Dang. Two posts in a week, then no post for over two months. That reminds me of a fun little number fact about my bowel movements…. My first 16 days in this country I only pooped 2 times. Then, at some terrible point in October, I pooped 16 times in 2 days. True Story.
Hrm… Since this blog entry has already taken a stinky turn, I’ll follow suite. Time for a story I’ve only recently managed to suppress… it was traumatizing to say the least.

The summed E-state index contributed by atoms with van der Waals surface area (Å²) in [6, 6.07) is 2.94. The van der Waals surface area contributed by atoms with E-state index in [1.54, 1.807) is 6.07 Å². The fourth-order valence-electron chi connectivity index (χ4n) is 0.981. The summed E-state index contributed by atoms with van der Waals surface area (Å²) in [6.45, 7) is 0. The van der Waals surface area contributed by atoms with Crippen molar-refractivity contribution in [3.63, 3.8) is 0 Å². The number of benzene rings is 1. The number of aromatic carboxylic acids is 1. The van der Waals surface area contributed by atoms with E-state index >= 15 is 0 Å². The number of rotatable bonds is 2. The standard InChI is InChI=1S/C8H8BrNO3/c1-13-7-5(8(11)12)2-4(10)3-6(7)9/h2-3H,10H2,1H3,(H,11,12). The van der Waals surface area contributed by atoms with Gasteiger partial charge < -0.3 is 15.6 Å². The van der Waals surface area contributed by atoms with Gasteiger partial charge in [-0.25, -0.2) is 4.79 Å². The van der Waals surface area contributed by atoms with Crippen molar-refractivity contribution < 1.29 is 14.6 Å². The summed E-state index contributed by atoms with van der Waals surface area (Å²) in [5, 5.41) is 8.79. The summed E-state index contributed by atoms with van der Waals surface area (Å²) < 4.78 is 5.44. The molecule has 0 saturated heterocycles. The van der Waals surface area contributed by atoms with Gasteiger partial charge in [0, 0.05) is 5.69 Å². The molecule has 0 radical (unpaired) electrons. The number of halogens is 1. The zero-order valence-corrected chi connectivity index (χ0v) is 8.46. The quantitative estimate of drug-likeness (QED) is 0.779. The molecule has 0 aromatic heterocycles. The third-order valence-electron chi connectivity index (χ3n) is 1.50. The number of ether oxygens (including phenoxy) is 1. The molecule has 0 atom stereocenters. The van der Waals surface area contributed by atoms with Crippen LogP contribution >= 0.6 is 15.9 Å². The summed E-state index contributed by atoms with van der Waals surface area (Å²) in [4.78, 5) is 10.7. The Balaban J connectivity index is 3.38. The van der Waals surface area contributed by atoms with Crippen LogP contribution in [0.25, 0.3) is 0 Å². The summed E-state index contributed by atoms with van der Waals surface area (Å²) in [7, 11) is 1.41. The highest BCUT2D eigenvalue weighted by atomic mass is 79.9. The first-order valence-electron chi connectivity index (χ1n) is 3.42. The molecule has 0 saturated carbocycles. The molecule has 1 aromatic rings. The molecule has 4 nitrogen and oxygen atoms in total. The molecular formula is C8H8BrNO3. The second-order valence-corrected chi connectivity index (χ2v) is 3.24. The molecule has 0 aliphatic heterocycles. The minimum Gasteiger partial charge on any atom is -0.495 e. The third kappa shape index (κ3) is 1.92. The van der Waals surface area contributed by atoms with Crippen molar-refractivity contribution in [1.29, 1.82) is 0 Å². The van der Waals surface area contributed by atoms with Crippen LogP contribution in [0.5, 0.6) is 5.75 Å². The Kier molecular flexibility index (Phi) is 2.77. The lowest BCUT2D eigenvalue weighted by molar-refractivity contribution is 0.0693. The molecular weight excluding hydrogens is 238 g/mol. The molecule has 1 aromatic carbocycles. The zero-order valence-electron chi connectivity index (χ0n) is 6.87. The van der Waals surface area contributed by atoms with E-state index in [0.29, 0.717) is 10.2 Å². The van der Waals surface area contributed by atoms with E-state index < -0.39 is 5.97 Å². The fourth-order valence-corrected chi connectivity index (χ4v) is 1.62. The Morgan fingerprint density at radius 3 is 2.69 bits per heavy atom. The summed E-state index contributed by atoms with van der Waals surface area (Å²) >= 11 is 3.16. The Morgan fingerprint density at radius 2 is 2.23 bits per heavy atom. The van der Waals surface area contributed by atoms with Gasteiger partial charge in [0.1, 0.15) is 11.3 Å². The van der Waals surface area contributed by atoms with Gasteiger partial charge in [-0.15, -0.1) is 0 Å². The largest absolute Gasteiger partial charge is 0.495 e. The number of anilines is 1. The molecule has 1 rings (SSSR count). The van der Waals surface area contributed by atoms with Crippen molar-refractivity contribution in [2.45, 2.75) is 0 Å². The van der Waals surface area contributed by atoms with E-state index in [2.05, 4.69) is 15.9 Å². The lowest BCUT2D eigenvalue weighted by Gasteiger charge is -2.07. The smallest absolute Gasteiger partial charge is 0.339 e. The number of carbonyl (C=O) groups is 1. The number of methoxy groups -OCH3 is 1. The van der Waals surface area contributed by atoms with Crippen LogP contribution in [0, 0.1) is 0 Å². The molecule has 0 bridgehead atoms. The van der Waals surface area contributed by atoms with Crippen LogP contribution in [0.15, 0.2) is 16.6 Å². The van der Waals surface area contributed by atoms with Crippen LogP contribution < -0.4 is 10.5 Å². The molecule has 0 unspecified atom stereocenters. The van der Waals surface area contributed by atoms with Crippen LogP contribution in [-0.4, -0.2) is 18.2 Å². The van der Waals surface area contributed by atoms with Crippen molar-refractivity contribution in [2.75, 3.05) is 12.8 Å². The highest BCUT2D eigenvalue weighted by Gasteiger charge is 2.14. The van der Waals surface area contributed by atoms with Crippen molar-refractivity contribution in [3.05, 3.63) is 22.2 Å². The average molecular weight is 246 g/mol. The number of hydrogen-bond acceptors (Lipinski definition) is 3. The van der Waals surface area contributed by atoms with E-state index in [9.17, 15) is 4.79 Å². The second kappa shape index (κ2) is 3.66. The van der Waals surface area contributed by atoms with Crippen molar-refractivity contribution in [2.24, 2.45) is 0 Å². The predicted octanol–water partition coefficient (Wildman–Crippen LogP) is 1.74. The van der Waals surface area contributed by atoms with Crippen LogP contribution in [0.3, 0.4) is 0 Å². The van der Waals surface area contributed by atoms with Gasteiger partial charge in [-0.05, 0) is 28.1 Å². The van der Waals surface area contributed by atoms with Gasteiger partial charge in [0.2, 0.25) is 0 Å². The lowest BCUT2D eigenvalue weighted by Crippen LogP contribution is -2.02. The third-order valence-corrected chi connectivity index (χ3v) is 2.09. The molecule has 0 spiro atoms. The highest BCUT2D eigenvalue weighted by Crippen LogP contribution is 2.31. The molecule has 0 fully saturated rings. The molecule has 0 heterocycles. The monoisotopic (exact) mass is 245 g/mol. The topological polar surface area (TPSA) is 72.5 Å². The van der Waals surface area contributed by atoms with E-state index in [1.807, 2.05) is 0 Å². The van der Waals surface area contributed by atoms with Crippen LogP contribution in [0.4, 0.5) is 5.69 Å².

A group including myself and five other volunteers headed to a small village in the hills of Southwest Uganda to learn about VSLAs, Village Savings and Loans Associations. It’s a simple way of helping people in a community save their money and additionally provides a financial safety net. We’d been told to dress professionally and in a country where ankle lengths skirts are the norm, I was wearing a long dress, thin sweater-cover and nice dress sandals. My suspicions of how the evening was going to go began when our land rover got stuck in the mud on the way up the hill. Our driver promptly turned on the four wheel drive and floored the gas pedal. After a few seconds of non-forward motion fishtailing and the girls all holding hands and repenting of their sins, we finally skidded out of the rut and continued up the hill to the town center. The vehicle came to a stop in a cluster of trees and the driver motioned, telling us we had reached our destination. Looking around at no people or building in plain sight our skeptical faces told the driver he needed to point us in the right direction. We followed a muddy path through the trees and came to a steep inclined hill. Allow me to pause and paint a picture of exactly what level of “muddy and inclined” I am talking about;